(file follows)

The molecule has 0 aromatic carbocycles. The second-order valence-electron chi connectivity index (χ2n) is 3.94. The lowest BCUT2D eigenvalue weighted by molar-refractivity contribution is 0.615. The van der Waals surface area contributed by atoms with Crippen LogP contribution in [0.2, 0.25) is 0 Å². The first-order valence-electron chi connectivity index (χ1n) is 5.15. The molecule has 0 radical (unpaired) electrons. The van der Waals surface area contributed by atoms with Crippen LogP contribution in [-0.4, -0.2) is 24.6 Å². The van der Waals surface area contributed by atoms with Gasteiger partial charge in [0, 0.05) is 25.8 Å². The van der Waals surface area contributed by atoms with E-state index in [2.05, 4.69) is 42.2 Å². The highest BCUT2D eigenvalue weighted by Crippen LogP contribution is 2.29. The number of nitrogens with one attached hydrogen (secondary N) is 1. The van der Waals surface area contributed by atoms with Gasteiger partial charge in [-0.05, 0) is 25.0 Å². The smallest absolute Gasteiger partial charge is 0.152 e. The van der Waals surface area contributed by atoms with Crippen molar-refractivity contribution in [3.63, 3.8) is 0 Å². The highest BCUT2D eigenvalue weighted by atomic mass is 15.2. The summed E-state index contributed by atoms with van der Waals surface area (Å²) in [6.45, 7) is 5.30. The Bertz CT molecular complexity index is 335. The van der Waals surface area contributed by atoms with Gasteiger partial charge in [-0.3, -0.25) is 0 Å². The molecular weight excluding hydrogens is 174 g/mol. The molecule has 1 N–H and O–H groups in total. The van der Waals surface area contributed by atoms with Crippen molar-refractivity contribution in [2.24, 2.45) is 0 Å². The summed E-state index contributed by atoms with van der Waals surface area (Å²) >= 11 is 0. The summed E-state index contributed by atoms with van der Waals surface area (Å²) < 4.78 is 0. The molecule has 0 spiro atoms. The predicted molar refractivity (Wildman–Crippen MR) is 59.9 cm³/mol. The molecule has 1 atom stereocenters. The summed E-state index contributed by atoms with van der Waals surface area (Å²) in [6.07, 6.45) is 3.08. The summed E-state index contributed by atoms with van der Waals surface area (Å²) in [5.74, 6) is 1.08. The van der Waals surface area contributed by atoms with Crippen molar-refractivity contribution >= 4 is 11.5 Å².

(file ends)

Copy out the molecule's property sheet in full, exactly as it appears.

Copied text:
The molecule has 0 aromatic carbocycles. The second-order valence-electron chi connectivity index (χ2n) is 3.94. The lowest BCUT2D eigenvalue weighted by molar-refractivity contribution is 0.615. The van der Waals surface area contributed by atoms with Crippen LogP contribution in [0.2, 0.25) is 0 Å². The first-order valence-electron chi connectivity index (χ1n) is 5.15. The molecule has 0 radical (unpaired) electrons. The van der Waals surface area contributed by atoms with Crippen LogP contribution in [-0.4, -0.2) is 24.6 Å². The van der Waals surface area contributed by atoms with Gasteiger partial charge in [0, 0.05) is 25.8 Å². The van der Waals surface area contributed by atoms with E-state index in [2.05, 4.69) is 42.2 Å². The highest BCUT2D eigenvalue weighted by Crippen LogP contribution is 2.29. The number of nitrogens with one attached hydrogen (secondary N) is 1. The van der Waals surface area contributed by atoms with Gasteiger partial charge in [-0.05, 0) is 25.0 Å². The smallest absolute Gasteiger partial charge is 0.152 e. The van der Waals surface area contributed by atoms with Crippen molar-refractivity contribution in [3.63, 3.8) is 0 Å². The highest BCUT2D eigenvalue weighted by atomic mass is 15.2. The summed E-state index contributed by atoms with van der Waals surface area (Å²) in [6.45, 7) is 5.30. The Bertz CT molecular complexity index is 335. The van der Waals surface area contributed by atoms with Gasteiger partial charge in [-0.3, -0.25) is 0 Å². The molecular weight excluding hydrogens is 174 g/mol. The molecule has 1 N–H and O–H groups in total. The van der Waals surface area contributed by atoms with Crippen molar-refractivity contribution in [2.24, 2.45) is 0 Å². The summed E-state index contributed by atoms with van der Waals surface area (Å²) >= 11 is 0. The summed E-state index contributed by atoms with van der Waals surface area (Å²) < 4.78 is 0. The molecule has 0 spiro atoms. The predicted molar refractivity (Wildman–Crippen MR) is 59.9 cm³/mol. The molecule has 1 atom stereocenters. The summed E-state index contributed by atoms with van der Waals surface area (Å²) in [6.07, 6.45) is 3.08. The summed E-state index contributed by atoms with van der Waals surface area (Å²) in [5.74, 6) is 1.08. The van der Waals surface area contributed by atoms with Crippen molar-refractivity contribution >= 4 is 11.5 Å².